Under Al Shifa hospital in particular, they say, “the militants…have spent the better part of 16 years building a vast command complex,” according to the New York Times. “The hospital, Israeli officials said, was spared in past Israeli operations out of concern for civilian life, but at the cost of leaving whatever may be underneath it intact. It is a mistake that Israel will not repeat this time, the officials said.“

Entebbe-syle assaults on Al Shifa and tunnels elsewhere would be great, “but there is no way around attacking the 300 km of underground tunnels that are Hamas’ nerve center and life lines, except the way that it is, has been, and continues to be done,” Hoffman said in an email. Which is to say, with devastating air and artillery bombardments and tank assaults backed by infantry and sappers.  All of which has created gruesome casualties and horrific videos that have ignited mass anti-Israel demonstrations, not to mention raw antisemitic passions that had been unacceptable, at least in the West, since the Nazi Holocaust. 

Opinion Swings

In the immediate aftermath of Hamas’s Oct. 7 rampage, a large majority of Israelis were out for blood, with 65 percent in favor of a ground offensive in Gaza, according to an Oct. 19 poll reported by Reuters.  A little over a week later, as the likely costs of an offensive sunk in, almost half (49 percent) said  “it would be better to wait” and “22% were undecided,” the poll said. The fate of the Israeli and other hostages in a ground offensive, not the lives of Palestinians, was surely uppermost in Israeli minds. But the Biden administration was soon alarmed by the mounting casualties, not to mention the stigma it had earned by its initial full throated backing for Israel. 

Virtually everyone—outside of Israel’s rabid Arab-hating extremists and useful idiots of the West’s pro-Palestinian left—wishes the destruction of Hamas could be achieved without mass civilian casualties. But Hamas itself, proud of its goal of wiping out Israel “from the river to the sea,” is content to fight from underground to the last Palestinian family. 

“Bunker buster” bombs that can crush the tunnels look to be Israel’s only tactical option for snuffing out Hamas, “and that inevitably impacts the structures above and people who are living and working there,” Hoffman says. “If there is another option, I haven’t seen [it] and special operations are no answer to tunnel warfare.”

But that’s intolerable, much of the world has decided. Most Israelis, and those of us who support their right to exist, are pinching their noses, if not stifling despair, as Netanyahu presses his bloody campaign in Gaza. We are outraged and nauseated by having our sympathy for Israel poisoned by the serpentine prime minister. The problem is that, for many outsiders, Netanyahu is Israel, even though 76 percent of its citizens want him to resign, according to a Nov. 3 poll.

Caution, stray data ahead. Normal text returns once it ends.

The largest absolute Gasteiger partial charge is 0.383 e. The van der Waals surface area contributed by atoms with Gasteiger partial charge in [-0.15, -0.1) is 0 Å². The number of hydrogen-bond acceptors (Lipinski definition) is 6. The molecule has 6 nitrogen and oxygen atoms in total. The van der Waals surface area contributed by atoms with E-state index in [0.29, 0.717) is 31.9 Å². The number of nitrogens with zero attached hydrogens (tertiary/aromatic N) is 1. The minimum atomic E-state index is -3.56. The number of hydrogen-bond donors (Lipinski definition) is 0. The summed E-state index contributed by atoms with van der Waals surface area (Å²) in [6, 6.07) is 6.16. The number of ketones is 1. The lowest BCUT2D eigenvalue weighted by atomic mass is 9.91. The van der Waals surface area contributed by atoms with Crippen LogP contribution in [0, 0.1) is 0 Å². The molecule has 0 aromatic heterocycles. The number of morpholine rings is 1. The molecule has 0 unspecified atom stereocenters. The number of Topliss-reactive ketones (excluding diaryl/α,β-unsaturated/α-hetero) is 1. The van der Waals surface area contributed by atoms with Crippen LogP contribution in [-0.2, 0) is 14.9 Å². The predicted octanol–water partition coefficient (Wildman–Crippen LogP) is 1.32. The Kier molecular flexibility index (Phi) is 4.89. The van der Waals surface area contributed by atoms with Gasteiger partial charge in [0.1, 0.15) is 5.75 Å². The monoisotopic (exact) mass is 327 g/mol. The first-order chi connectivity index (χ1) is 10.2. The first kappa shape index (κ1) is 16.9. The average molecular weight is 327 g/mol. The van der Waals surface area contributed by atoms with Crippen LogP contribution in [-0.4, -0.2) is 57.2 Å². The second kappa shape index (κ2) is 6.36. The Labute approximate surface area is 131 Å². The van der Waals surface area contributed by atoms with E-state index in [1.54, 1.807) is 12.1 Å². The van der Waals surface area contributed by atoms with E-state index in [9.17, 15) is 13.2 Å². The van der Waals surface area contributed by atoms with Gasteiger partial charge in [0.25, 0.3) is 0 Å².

“Benjamin Netanyahu cannot stay even one more day on the chair of the prime minister,” retired IDF Major General Noam Tibon said over the weekend, reflecting the long held views of many military and intelligence leaders even before Oct. 7, when Hamas fooled Netanyahu into believing it had been emasculated. “He is a failure and he must go.”

But that’s not coming anytime soon in Israel’s so-called wartime unity government. They are stuck with Netanyahu as he leads Israel into a dark tunnel of its own making in Gaza. 

“What concerns me is how quickly everyone turned on Israel…,” Amerine said. “Netanyahu has zero credibility with anyone so he can’t even make a good case for the war. Israel is already losing because of this. Someone with better political standing needs to explain why this fight is necessary”—particularly Biden, he said, who has failed to do so.

“The Israeli public won’t get the immediate results it craves. There will be no repeat of the 1976 famed rescue of hijacked Israeli passengers at Entebbe in Uganda,” Janine Zacharia, a former Washington Post Jerusalem bureau chief wrote last week.  

“By now, the Israeli hostages are surely dispersed,” she added. “Heartbreaking videos of their appeals for rescue will undoubtedly supplant the nauseating videos of their capture soon, further traumatizing a fully devastated nation.”

Jeff Stein

Jeff Stein is the editor-in-chief of SpyTalk, a newsletter covering U.S. intelligence, defense and foreign policy, on the Substack platform. Previously, he was the SpyTalk columnist (and national security correspondent) at Newsweek, and before that, the SpyTalk blogger at The Washington Post.